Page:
The Distracted Classroom: Transparency, Autonomy, and Pedagogy

I don’t ban technology in my classroom, even though I know some students can’t manage the potential distraction. (An early assignment in my freshman writing class demonstrates that multitasking is a lie — we can only pay attention to one thing at a time,,and though we can do something routine like fold laundry while also watching TV, we stop watching TV if we lose a sock, and we stop folding when there’s a plot twist. Once when I was at a faculty seminar, and I was inspired by something the presenter said, I opened up my laptop and started taking notes. The presenter froze, then said something like, “Could the typing please stop so that we know everyone is paying attention?” This was before my school started giving out laptops (and iPads) to faculty, so I understand that most of my colleagues at that time would have been taking notes on paper, and it may simply not have occurred to the presenter that I was not only paying attention but inspired. And even before the arrival of laptops, it was fairly common to see colleagues openly marking quizzes during faculty senate meetings.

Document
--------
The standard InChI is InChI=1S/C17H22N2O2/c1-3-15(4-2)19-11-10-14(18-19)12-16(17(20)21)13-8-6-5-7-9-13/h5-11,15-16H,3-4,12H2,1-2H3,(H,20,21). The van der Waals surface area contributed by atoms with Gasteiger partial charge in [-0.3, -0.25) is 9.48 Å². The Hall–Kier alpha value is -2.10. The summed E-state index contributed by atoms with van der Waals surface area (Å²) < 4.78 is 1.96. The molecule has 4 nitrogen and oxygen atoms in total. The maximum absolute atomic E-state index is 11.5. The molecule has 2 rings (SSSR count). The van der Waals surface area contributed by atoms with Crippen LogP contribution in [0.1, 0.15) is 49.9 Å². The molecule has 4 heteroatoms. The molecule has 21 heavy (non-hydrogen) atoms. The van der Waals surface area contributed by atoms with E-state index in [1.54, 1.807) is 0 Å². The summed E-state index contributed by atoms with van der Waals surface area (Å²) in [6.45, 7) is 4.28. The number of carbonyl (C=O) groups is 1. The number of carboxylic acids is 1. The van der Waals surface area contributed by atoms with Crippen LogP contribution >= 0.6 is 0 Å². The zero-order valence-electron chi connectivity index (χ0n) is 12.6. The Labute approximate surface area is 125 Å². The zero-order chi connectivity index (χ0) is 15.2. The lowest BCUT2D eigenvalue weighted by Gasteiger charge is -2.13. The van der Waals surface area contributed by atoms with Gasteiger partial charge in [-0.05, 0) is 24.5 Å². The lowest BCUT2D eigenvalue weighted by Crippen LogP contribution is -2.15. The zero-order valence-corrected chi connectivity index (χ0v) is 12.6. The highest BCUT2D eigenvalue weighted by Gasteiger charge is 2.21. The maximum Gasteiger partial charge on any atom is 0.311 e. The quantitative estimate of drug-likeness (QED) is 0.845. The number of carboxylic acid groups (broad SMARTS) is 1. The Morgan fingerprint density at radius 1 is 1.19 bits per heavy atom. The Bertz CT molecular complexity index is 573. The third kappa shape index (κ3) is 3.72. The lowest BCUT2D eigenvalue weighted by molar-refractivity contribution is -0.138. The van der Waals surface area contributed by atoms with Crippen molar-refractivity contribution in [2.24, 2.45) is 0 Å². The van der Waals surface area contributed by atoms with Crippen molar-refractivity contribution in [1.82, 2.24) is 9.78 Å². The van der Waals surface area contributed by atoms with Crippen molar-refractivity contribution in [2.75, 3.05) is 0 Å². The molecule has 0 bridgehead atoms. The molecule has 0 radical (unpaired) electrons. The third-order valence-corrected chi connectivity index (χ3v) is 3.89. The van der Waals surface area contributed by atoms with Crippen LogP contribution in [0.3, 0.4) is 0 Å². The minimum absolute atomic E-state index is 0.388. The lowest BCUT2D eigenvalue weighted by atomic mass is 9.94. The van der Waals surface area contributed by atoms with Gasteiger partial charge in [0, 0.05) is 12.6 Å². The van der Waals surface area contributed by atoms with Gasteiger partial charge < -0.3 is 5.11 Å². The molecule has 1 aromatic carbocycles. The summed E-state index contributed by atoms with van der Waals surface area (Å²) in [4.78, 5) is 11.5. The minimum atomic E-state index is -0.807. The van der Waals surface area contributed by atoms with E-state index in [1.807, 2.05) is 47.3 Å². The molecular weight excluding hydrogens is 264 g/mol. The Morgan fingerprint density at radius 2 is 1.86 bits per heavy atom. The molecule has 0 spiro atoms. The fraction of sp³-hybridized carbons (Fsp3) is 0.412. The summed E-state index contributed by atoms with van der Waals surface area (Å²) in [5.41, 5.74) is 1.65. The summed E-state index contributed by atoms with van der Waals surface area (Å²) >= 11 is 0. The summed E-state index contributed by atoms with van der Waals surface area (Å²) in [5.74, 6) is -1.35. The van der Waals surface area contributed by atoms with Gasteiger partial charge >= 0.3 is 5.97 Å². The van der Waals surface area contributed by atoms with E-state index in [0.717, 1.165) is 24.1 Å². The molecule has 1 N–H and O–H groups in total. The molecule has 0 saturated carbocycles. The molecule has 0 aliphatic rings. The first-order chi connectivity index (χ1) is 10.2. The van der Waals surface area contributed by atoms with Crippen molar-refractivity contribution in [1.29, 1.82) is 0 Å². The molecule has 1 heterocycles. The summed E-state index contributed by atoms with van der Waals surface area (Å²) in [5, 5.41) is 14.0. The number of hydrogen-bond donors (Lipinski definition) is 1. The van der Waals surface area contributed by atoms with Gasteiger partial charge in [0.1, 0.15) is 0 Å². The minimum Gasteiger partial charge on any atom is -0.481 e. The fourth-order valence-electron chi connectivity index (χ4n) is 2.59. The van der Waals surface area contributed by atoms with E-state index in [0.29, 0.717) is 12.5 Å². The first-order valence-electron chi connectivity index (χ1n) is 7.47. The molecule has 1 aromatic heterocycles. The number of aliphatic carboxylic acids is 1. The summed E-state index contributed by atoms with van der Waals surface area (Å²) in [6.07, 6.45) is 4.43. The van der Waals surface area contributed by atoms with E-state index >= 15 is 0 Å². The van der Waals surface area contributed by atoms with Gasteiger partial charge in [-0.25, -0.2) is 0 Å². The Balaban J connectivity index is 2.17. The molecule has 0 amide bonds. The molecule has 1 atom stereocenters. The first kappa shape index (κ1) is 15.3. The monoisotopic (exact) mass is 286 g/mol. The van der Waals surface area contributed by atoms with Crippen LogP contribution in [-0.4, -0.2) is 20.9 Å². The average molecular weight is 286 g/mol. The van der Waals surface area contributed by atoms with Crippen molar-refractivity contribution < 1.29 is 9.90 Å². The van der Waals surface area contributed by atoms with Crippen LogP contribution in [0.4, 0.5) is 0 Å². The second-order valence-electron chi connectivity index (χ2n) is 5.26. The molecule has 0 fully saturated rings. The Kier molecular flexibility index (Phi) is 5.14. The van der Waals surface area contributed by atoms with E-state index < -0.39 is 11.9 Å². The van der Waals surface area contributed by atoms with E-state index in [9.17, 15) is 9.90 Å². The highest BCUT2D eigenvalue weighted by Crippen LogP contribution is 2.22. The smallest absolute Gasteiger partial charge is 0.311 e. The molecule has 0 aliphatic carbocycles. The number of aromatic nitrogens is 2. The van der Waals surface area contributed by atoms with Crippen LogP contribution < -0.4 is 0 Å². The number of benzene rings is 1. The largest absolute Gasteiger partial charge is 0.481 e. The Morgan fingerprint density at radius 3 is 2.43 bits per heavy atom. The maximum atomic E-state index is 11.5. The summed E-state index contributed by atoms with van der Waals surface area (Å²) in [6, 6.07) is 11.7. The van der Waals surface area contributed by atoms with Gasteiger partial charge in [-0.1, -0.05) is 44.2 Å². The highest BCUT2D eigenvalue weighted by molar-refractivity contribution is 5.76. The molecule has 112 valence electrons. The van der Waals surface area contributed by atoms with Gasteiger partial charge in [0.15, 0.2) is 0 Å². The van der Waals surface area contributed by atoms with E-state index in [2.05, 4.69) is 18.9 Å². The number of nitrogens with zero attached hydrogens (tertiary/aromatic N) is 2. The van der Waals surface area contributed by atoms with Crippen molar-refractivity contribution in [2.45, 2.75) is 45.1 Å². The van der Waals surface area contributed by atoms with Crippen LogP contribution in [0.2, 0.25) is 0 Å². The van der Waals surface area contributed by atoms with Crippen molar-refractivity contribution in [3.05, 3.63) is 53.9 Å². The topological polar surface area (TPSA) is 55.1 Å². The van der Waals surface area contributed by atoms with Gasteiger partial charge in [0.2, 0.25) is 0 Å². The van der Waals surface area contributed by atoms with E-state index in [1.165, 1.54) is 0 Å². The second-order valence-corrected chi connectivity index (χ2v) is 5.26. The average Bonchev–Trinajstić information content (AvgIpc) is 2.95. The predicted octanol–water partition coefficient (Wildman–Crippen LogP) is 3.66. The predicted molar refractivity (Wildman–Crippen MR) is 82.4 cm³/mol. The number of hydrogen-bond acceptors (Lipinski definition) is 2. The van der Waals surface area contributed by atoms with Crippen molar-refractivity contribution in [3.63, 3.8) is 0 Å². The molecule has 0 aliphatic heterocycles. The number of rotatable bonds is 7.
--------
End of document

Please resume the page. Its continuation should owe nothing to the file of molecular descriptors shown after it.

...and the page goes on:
Distraction wasn’t much of a problem in that case because my colleague had transformed his class into an active laboratory of learning. Students had a complex task to complete together, and limited time in which to do it. They also had a powerful motivation for their work: They were helping people lift themselves out of poverty. | We can’t all start micro-lending programs with our students. But we can take a lesson from my colleague and consider how we can transform the college classroom into a place where students are actively engaged in meaningful work, supporting one another as they tackle tasks that help them acquire the knowledge or develop the skills they need — with or without the help of technology. —Chronicle of Higher Education

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